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Inflection for verbs is called conjugation, and for nouns, pronouns and adjectives are called declension. Why are "conjugation" and "declension" in use when "inflection" is? Is there any reason to distinguish inflection in the two cases by using different terms?

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Historical accident, really.

A lot of our grammatical terminology comes from the ancient Greek and Roman grammarians. The ancient terminology was overall kind of ad hoc, without much systematicity behind it, and using "declension" for nouns and "conjugation" for verbs was just one of these little inconsistencies. (It came from a metaphor where nouns are "bent" through their different cases, which also gives us terms like "oblique", while verbs are "joined together" with the separate features of person, number, tense, aspect, voice, and mood.)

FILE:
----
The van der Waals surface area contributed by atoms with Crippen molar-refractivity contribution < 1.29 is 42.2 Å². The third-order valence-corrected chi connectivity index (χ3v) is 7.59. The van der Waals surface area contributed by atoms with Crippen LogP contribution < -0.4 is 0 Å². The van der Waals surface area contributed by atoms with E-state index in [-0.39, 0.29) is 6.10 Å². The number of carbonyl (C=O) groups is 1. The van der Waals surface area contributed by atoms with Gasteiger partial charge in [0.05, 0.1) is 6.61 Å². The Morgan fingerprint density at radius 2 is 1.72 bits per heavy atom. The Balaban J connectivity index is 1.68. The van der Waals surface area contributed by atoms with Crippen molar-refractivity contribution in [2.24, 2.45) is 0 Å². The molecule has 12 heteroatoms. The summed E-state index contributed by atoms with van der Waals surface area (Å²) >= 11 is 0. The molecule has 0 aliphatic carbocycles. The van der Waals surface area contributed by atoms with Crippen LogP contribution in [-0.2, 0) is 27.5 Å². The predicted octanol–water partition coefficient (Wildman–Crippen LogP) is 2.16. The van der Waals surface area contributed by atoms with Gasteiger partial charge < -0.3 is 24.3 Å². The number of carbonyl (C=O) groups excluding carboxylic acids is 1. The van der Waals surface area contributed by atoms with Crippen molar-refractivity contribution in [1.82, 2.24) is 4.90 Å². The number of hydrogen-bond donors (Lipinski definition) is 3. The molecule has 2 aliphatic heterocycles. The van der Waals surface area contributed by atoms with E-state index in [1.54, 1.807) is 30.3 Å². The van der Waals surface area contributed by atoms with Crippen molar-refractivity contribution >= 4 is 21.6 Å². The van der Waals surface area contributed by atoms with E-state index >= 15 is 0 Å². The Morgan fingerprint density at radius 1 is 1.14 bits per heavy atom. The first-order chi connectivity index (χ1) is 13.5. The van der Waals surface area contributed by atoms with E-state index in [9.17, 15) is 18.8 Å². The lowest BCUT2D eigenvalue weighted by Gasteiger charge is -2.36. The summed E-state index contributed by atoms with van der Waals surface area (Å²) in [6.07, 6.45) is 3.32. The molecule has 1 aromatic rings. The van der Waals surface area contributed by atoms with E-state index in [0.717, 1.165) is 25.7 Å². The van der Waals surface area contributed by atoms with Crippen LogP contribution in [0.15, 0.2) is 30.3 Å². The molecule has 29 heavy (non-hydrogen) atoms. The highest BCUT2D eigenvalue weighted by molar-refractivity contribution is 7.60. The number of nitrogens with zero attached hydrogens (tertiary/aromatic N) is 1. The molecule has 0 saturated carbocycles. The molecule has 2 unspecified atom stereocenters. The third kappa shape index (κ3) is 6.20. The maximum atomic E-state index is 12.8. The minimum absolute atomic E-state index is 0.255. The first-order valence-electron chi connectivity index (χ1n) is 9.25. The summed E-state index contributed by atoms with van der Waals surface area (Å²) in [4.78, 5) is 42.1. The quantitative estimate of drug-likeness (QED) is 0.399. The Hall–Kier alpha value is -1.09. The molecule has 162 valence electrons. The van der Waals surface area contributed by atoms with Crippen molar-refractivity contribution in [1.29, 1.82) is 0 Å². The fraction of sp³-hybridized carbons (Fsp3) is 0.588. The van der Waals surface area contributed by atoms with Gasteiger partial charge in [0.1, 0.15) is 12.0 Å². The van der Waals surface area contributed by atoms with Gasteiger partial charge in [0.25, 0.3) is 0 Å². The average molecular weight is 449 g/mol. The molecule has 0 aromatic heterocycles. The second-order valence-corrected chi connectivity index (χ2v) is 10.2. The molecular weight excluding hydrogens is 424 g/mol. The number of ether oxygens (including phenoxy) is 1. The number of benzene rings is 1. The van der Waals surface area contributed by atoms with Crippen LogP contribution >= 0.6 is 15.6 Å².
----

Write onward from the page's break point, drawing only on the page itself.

Nowadays, we have "inflection" (both that and "declension" are from Latin calques of Greek énklisis) to cover both cases, but the old terms are still traditional, so they still see some use.

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    By the way, not all languages differentiate the two terms. In Ukrainian the verb for both is the same, відмінювати “to decline; to conjugate” (lit. “to alter”), the noun for the name of the action is also the same, відміна “declension; conjugation” (lit. “alternation”), and only the names for the category of word classifications according to what inflections they take, like “1st declension, 2nd conjugation” are different, but only slightly, in order to keep the two numbered sets distinct: “declension” is відміна (lit. “alternation”) and “conjugation” is дієвідміна (“verb-alternation”).
    – Yellow Sky
    Commented May 9 at 5:17

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